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Thread: Dying Bees in the US

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    Default Dying Bees in the US

    First of all, I placed this in Terrorism for a reason. Don't move it (yet).

    Secondly, I think this is a pretty serious issue. The vast majority of planets and crops are pollinationed by honey bees, and this is probably very close if not over 80%.

    Now... here is what the problem is, posted in the next message.
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    Default Re: Dying Bees in the US

    The Honey Bee Crisis of 2007: Escalating Honey Bee Decline Baffles Scientists
    Suite 101 ^ | 2/28/2007 | Sally Morton

    The Honey Bee Crisis of 2007 Escalating Honey Bee Decline Baffles Scientists Sally Morton Feb 17, 2007

    The honey bee crisis in the United States has been escalating for several years, rising to "unprecedented" levels of honey bee losses between Oct 2006 and Feb 2007.

    The honey bee crisis of 2005, which was blamed on the Varoa mite, decimated as much as 50% of honey bee populations in the US, but was weathered, overcome, and quickly passed out of most people’s vocabulary. I wrote an article about it for Suite 101, which you can read here. In it, I gave a fruit, vegetable, nut and wild plant list dependent upon insect pollination.

    Approximately 80% of all insect pollination is accomplished by honey bees. According to the University of California at Davis publication “Don’t Underestimate the Value of Honey Bees,” the remaining 20% of other insect pollinators are drastically reduced in number as well, making one wonder if the problem is the varoa mite or something else affecting the broader insect world. Honey Bee Pollination plays major role in Global Food Supply

    The year 2006 passed seemingly without incident relating to honey bees and I breathed a sigh of relief. Why is it worrisome when bees die by the thousands? Three words: global food supply. The lowly honey bee is required for the pollination of a wide range of plants, affecting everything from clover (think cows) to fruits to vegetable seeds. Honey bee-pollinated crops represent more than $15 billion annually to the economy. That does not even take into consideration indirectly affected items, such as beef, milk, cheese, wild animals, or birds.

    Fall of 2006 Reveals Decimated Bee Colonies

    The problem is that 2006 did not pass without incident—it passed without media-reported incident. It was in the fall of 2006 when a distressed Pennsylvania beekeeper, Dave Hackenberg, reported to researchers at Pennsylvania State University that he had lost about 2,000 hives. To give you an idea of how many bees that is—each hive contains around 50,000 bees in summer. The mysterious bee ailment was dubbed “Colony Collapse Disorder.”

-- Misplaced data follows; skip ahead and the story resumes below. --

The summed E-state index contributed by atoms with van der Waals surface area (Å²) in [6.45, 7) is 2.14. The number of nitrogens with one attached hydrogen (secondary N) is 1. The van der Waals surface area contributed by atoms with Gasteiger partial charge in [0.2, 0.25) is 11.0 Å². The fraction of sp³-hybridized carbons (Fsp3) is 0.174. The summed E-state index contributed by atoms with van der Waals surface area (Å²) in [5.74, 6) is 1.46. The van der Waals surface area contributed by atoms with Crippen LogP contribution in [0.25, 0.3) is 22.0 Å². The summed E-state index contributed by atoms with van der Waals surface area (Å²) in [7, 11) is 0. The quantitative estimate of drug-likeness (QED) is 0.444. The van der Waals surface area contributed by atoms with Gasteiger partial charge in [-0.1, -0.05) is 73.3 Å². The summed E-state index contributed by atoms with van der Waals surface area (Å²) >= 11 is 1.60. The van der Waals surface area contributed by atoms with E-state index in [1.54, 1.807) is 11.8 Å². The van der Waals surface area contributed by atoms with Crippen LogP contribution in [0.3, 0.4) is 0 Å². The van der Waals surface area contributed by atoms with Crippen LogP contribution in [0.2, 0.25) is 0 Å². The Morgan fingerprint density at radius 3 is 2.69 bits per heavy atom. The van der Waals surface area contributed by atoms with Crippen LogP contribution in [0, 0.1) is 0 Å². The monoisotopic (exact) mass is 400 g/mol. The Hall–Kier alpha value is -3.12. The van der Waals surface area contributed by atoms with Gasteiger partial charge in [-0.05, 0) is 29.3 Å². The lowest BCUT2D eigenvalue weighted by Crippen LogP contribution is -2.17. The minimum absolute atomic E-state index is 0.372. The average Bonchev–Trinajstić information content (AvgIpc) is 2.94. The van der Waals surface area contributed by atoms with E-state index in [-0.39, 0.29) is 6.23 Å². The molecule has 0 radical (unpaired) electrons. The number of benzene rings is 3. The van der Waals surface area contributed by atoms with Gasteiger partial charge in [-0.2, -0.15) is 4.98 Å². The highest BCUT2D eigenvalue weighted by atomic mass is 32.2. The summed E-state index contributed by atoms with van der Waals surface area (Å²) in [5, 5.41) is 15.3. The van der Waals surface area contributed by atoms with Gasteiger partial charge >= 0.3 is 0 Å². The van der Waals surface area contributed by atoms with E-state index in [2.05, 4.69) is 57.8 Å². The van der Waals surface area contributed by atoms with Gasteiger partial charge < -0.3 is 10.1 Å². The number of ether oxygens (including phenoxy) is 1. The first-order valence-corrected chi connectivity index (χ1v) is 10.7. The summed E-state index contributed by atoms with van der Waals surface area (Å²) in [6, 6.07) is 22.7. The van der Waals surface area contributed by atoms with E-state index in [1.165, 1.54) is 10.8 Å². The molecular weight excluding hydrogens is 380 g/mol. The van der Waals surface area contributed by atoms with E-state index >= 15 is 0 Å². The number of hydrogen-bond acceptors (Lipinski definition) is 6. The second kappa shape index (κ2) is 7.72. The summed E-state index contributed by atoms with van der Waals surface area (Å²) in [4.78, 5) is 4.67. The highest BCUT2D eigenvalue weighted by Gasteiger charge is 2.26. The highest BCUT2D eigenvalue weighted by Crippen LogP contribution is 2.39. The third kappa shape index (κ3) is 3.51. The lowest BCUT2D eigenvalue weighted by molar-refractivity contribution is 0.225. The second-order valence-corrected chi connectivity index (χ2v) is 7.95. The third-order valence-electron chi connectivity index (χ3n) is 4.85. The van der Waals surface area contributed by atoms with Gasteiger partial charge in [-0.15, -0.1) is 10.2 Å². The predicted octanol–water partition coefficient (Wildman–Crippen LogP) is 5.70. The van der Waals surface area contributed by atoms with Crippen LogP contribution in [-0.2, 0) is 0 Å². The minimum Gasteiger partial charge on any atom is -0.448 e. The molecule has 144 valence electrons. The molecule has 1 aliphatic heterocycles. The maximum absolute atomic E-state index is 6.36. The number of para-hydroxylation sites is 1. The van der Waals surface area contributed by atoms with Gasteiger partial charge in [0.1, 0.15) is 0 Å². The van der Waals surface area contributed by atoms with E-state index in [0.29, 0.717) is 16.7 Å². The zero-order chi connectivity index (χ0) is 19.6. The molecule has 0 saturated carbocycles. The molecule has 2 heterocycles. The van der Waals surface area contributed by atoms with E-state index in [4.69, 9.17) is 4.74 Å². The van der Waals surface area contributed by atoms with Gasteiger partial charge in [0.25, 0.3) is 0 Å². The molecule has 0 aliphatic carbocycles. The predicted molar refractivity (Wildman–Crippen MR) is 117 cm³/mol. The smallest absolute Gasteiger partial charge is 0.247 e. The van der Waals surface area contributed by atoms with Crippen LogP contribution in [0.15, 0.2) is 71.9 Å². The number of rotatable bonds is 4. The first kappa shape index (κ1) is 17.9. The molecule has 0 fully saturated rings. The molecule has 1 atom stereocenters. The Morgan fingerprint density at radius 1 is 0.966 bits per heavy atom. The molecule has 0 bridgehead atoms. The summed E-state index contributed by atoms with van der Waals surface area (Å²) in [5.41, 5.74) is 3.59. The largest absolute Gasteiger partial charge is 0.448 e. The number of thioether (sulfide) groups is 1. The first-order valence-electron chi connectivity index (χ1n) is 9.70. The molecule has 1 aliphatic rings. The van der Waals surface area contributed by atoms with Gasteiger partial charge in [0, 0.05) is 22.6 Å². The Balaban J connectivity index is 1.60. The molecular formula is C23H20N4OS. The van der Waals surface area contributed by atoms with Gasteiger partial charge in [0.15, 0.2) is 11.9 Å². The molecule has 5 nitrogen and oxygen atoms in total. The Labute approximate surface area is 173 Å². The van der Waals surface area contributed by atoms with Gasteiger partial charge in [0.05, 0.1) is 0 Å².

The last three months of 2006, beekeepers up and down the East Coast of the US were quietly reporting large bee losses. Alarm bells were ringing in the “beekeeper world.” By January of 2007, it had spread beyond the Eastern US and Western states were also reporting bee losses. As beekeepers in colder regions start reporting their bee colony status in spring, the figures are expected to rise even higher.

    Escalating Bee Decline for More than a Decade

    This week, I’ve learned that the honey bee crisis in the U.S. is back and its worse than ever. Or did it ever really leave? Two types of parasitic mites invaded the US—tracheal mites in 1984 and varroa mites in 1987. Bee populations have been steadily declining ever since. 2007 Honey Bee Crisis "Unprecedented"

    In February of 2007, I read the first mainstream media article I’d seen on this year’s bee crisis, which said that beekeepers from 22 states so far have reported decimation of hives by as much as 80%, varying in degree of severity.

    As I set out to find more information from leading authorities in the industry, I decided the best people to ask were the bee experts at the American Bee Federation. When I first clicked on their website’s homepage, I was greeted with this quote from a January 2007 Penn State press release: